Advertisement

Ability Factors and the Speed of Information Processing

  • Marcy Lansman
Chapter
Part of the NATO Conference Series book series (NATOCS, volume 14)

Abstract

Measures based on two models from cognitive psychology, the Clark and Chase model of sentence verification and the Shepard and Metzler model of mental rotation, were related to ability factors of the Horn-Cattell theory of fluid and crystallized intelligence. Analysis of individual differences was also used to test the internal consistency of the two cognitive models. The individual differences analysis cast serious doubt on the validity of the sentence verification model, and measures derived from that model were only very weakly related to the ability factors. On the other hand, the model of mental rotation was supported by the individual differences analysis, and a strong relationship was found between parameters of the model and the visualization factor of the Horn-Cattell theory. Possible reasons for the failure to find process explanations for verbal ability factors are considered.

Keywords

Mental Rotation Spatial Ability Verbal Ability Fluid Intelligence Negation Time 
These keywords were added by machine and not by the authors. This process is experimental and the keywords may be updated as the learning algorithm improves.

Preview

Unable to display preview. Download preview PDF.

Unable to display preview. Download preview PDF.

References

  1. Carpenter, P. A. and Just, M. A. Sentence comprehension: A psycholinguistic processing model of verification. Psychological Review, 1975, 82, 45–73.CrossRefGoogle Scholar
  2. Clark, H. and Chase, W. On the process of comparing sentences against pictures. Cognitive Psychology, 1972, 3, 472–517.CrossRefGoogle Scholar
  3. Hogaboam, T. W. and Pellegrino, J. W. Hunting for individual differences in cognitive processes: Verbal ability and semantic processing of pictures and words. Memory and Cognition, 1978, 6, 189–193.CrossRefGoogle Scholar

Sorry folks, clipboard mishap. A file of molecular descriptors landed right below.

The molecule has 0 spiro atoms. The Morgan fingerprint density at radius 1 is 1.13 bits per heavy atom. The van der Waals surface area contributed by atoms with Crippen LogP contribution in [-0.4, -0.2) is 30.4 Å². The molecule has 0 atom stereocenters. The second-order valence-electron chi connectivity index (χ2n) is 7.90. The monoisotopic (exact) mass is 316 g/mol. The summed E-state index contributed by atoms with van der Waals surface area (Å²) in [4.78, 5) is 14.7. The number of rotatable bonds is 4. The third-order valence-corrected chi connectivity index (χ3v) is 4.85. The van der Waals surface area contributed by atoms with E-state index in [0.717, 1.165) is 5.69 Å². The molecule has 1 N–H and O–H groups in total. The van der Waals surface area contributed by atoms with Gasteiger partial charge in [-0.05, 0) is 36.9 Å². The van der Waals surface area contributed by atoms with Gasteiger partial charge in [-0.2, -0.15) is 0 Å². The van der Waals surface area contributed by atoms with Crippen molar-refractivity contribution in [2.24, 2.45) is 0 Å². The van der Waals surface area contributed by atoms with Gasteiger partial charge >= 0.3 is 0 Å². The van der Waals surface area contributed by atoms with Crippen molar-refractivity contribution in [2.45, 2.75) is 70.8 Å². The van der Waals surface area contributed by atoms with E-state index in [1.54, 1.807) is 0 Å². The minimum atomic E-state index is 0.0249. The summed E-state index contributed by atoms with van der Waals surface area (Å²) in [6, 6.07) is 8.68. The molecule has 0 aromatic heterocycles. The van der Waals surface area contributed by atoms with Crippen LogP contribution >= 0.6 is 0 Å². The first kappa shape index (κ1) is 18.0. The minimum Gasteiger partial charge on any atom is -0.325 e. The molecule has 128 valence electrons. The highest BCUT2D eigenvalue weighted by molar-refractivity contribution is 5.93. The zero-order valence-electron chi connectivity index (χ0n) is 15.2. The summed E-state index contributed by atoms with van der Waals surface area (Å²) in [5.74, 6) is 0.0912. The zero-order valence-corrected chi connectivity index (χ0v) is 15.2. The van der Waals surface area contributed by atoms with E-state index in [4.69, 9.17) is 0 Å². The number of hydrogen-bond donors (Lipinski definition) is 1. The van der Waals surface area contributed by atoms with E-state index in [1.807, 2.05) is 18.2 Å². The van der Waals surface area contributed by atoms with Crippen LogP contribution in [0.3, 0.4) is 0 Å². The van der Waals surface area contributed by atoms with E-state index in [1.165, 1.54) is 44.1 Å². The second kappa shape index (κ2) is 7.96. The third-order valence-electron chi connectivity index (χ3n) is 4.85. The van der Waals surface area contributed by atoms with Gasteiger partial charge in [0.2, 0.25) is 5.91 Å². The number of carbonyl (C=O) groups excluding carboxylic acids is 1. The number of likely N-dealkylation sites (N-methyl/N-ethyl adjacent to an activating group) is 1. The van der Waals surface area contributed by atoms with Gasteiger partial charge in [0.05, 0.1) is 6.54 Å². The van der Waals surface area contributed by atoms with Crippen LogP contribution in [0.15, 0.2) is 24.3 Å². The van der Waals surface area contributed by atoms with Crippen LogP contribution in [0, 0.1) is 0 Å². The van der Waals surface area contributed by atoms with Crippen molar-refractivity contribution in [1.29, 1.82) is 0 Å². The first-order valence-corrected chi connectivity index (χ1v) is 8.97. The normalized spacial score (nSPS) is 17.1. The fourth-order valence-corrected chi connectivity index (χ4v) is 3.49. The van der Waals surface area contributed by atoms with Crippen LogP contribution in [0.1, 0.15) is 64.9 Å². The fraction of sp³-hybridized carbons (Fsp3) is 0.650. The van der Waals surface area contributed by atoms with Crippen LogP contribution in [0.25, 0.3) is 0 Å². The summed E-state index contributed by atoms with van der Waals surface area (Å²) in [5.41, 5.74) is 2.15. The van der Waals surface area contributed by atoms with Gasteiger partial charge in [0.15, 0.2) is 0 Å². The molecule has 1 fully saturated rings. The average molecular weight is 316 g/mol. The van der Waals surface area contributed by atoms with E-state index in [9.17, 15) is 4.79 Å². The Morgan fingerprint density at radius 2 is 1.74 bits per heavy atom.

4. Hunt, E. Mechanics of verbal ability. Psychological Review, 1978, 85, 109–130.CrossRefGoogle Scholar
  5. Jackson, M. D. and McClelland, J. L. Processing determinants of reading speed. Journal of Experimental Psychology: General, 1979, 2, 151–181.CrossRefGoogle Scholar
  6. Kahneman, D. Attention and effort. Englewood Cliffs, NJ: Prentice-Hall, 1973.Google Scholar
  7. MacLeod, C. M., Hunt, E. B., and Mathews, N. N. Individual differences in the verification of sentence-picture relationships. Journal of Verbal Learning and Verbal Behavior, 1978, 17, 493–507.CrossRefGoogle Scholar
  8. Norman, D. A. and Bobrow, D. G. On data-limited and resource-limited processes. Cognitive Psychology, 1975, 7, 44–74.CrossRefGoogle Scholar
  9. Palmer, S. E. The nature of perceptual representation: An examination of the analog/propositional debate. In R. C. Schank and B. L. Nash-Webber (Eds.), Theoretical issues in natural language processing. Arlington, VA: Tinlap Press, 1975.Google Scholar
  10. Shepard, R. N. and Metzler, J. Mental rotation of three-dimensional objects. Science, 1971, 171, 701–703.CrossRefGoogle Scholar
  11. Sternberg, R. J. Intelligence, information processing, and analogical reasoning: The Componential Analysis of human abilities. Hillsdale, NJ: Erlbaum, 1977.Google Scholar
  12. Tapley, S. M. and Bryden, M. P. An investigation of sex differences in spatial ability: Mental rotation of three dimensional objects. Canadian Journal of Psychology, 1977, 31, 122–130.CrossRefGoogle Scholar
  13. Underwood, B. J. Individual differences as a crucible in theory construction. American Psychologist, 1975, 30, 128–134.CrossRefGoogle Scholar

Reference Notes

  1. 1.
    Sternberg, R. J. and Weü, E. M. An aptitude-strategy interaction in linear syllogistic reasoning. Yale University Technical Report, 1979.Google Scholar
  2. 2.
    Lansman, M. An attentional approach to individual differences in immediate memory. University of Washington Technical Report, 1978.Google Scholar
  3. 3.
    Snyder, C. R. R. Individual differences in imagery and thought. Unpublished doctoral dissertation. University of Oregon, 1972.Google Scholar

Copyright information

© Plenum Press, New York 1981

Authors and Affiliations

  • Marcy Lansman
    • 1
  1. 1.University of WashingtonSeattleUSA

Personalised recommendations